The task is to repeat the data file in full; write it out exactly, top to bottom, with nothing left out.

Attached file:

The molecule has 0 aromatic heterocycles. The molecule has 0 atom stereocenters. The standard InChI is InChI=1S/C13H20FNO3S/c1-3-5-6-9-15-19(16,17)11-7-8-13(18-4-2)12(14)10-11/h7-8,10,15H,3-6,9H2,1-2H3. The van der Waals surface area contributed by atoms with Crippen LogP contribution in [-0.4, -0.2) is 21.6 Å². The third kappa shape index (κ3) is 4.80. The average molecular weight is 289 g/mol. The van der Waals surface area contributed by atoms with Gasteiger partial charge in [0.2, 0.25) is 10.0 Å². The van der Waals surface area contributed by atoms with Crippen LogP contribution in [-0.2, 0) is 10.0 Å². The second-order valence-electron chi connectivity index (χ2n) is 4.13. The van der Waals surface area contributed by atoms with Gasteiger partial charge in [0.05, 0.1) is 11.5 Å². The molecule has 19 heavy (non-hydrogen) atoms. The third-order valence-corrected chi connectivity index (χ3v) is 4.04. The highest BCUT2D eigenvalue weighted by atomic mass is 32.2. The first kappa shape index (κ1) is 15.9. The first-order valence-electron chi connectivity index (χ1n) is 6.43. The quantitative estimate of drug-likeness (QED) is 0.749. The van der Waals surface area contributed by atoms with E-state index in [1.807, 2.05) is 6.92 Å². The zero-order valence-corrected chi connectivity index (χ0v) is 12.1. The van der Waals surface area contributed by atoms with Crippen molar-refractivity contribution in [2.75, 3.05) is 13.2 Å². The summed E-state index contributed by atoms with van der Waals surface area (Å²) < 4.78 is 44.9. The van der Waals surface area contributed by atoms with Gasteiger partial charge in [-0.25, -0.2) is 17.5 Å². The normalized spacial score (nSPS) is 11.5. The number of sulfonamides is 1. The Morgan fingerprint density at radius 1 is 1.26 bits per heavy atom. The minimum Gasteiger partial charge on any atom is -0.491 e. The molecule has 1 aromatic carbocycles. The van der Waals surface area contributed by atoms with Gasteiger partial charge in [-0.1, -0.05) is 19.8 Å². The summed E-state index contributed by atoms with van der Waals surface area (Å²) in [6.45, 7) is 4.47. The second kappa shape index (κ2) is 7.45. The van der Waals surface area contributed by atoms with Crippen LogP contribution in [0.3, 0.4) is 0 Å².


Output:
The molecule has 0 aromatic heterocycles. The molecule has 0 atom stereocenters. The standard InChI is InChI=1S/C13H20FNO3S/c1-3-5-6-9-15-19(16,17)11-7-8-13(18-4-2)12(14)10-11/h7-8,10,15H,3-6,9H2,1-2H3. The van der Waals surface area contributed by atoms with Crippen LogP contribution in [-0.4, -0.2) is 21.6 Å². The third kappa shape index (κ3) is 4.80. The average molecular weight is 289 g/mol. The van der Waals surface area contributed by atoms with Gasteiger partial charge in [0.2, 0.25) is 10.0 Å². The van der Waals surface area contributed by atoms with Crippen LogP contribution in [-0.2, 0) is 10.0 Å². The second-order valence-electron chi connectivity index (χ2n) is 4.13. The van der Waals surface area contributed by atoms with Gasteiger partial charge in [0.05, 0.1) is 11.5 Å². The molecule has 19 heavy (non-hydrogen) atoms. The third-order valence-corrected chi connectivity index (χ3v) is 4.04. The highest BCUT2D eigenvalue weighted by atomic mass is 32.2. The first kappa shape index (κ1) is 15.9. The first-order valence-electron chi connectivity index (χ1n) is 6.43. The quantitative estimate of drug-likeness (QED) is 0.749. The van der Waals surface area contributed by atoms with E-state index in [1.807, 2.05) is 6.92 Å². The zero-order valence-corrected chi connectivity index (χ0v) is 12.1. The van der Waals surface area contributed by atoms with Crippen molar-refractivity contribution in [2.75, 3.05) is 13.2 Å². The summed E-state index contributed by atoms with van der Waals surface area (Å²) < 4.78 is 44.9. The van der Waals surface area contributed by atoms with Gasteiger partial charge in [-0.25, -0.2) is 17.5 Å². The normalized spacial score (nSPS) is 11.5. The number of sulfonamides is 1. The Morgan fingerprint density at radius 1 is 1.26 bits per heavy atom. The minimum Gasteiger partial charge on any atom is -0.491 e. The molecule has 1 aromatic carbocycles. The van der Waals surface area contributed by atoms with Gasteiger partial charge in [-0.1, -0.05) is 19.8 Å². The summed E-state index contributed by atoms with van der Waals surface area (Å²) in [6.45, 7) is 4.47. The second kappa shape index (κ2) is 7.45. The van der Waals surface area contributed by atoms with Crippen LogP contribution in [0.3, 0.4) is 0 Å².